Self-absorbed politicians interested in power don’t fight battles they may lose. Leaders understand that attempting to be seen as personally and politically perfect in the moment is not the goal of service. Service requires doing the hard work needed today to meet the goal in the end. The Senate Conservative Coalition helped push the ball down the field and promoted the values of parental control of education, despite losing in the short term. That is leadership.
Does anyone dare think we would be where we are today were it not for the courage of these 11 leaders? Does anyone think that the Lt. Governor would have ever been forced to do politically yesterday what he did had people across the state not taken action?
“I don’t believe I’ve changed my position,” Reeves told Mississippi Watchdog. “My position has been for numerous years now that I felt like we should monitor the implementation (of Common Core), but I don’t think you’ll find me quoted anywhere saying that I supported it.
Yes. He really said that.
In other words, the Lite Guv didn’t say anything to get himself in political trouble before even though his actions say something else.
I’m sorry. But folks see right through that. Leadership isn’t about nuanced political statements, nor is it about managing a bureaucracy. Leadership is about leading through action. It’s about gathering people around shared values and giving them actionable goals. It’s about fighting for something other than ones self.
So go ahead and associate me with the members of the Senate Conservative Coalition and count me as one who is ready to give them credit for their hard work. Obviously I have fought Common Core for years now. And I’m happy to have done it.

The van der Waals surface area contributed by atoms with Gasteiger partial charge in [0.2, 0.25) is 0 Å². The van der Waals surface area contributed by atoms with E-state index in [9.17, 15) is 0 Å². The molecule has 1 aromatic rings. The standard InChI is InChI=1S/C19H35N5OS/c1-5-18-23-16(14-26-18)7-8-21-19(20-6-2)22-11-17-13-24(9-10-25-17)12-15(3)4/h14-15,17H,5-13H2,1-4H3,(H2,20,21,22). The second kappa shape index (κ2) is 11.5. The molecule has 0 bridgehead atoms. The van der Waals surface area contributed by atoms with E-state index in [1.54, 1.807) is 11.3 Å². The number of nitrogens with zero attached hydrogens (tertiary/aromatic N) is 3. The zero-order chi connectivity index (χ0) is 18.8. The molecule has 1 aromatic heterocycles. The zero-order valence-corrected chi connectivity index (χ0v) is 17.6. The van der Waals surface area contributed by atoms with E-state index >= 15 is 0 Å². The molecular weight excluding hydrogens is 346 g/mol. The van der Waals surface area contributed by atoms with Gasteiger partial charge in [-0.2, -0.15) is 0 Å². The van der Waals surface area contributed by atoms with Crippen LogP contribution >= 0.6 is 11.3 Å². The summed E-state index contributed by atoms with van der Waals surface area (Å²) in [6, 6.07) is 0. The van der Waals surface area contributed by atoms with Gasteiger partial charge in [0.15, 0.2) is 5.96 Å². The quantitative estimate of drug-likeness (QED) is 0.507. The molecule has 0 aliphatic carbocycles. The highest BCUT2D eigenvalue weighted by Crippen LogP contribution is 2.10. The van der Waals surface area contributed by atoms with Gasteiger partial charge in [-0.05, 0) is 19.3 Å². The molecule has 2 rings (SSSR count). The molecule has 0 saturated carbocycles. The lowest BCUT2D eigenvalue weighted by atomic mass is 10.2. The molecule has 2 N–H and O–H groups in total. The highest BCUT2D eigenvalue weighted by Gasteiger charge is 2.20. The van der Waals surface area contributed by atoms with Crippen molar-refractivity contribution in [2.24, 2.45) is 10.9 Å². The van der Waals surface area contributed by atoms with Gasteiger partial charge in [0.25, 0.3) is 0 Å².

I’m honored to be a part of a team that supports decentralized government and takes action to move towards that goal.
As to the Lt. Governor’s conversion, I welcome him. But please, don’t try to convince us this about some recent federal overreach regarding Oklahoma. Common Core has always been about federal overreach and it has been made abundantly clear for years now.
The Lt. Governor of Mississippi isn’t elected to serve Oklahomans. He is elected to serve Mississippians, and it is Mississippians who have been working their rear-end off to get elected leaders to back away from the bureaucracy and stand by the values we hold dear.
It took a lot of study for many of us. My own work on Common Core began back in September of 2011. It also took a lot of blood, sweat and tears by dedicated citizens and parents like Heather Fox, Don Hartness, Brandi Correro, Rob Chambers and Rita Anderson just to name a few.
They know and have said time and again that Common Core is an abysmal failure. They have seen it first hand. They know it is just another bureaucratic experiment in a long line. They know it has never been tested, proven, nor has it ever been “state-led”. It is and always has been consultant and lobbyist led. And it is and always has been a partnership with the federal government to gain control over states responsibility of developing education standards and to further remove it from the responsibility of local communities and parents.
Give credit where it’s due: to the parents and to those who had the courage to act upon the vision to do what was right despite the consequences. They are fighting for something greater than themselves.
There is much more to be done. But, the changing of the political winds we see regarding Common Core is the result of the hard work of many over the course of the past three years. It can’t be grasped so easily as a quick political point now by someone who never showed any courage to fight it when the odds were overwhelmingly in favor of failure.
Glad to have you on board, Lt. Governor. But, you have to do something before you get a gold star.
About Keith: Keith Plunkett has worked on communications and policy issues with a range of public officials from aldermen to Congressmen, and a variety of businesses, government agencies and non-profits. He serves or has served as a board member of several non-profit, civic and political organizations. Contact him by going to HorizonMediaMarketing.com or follow him on Twitter @Keithplunkett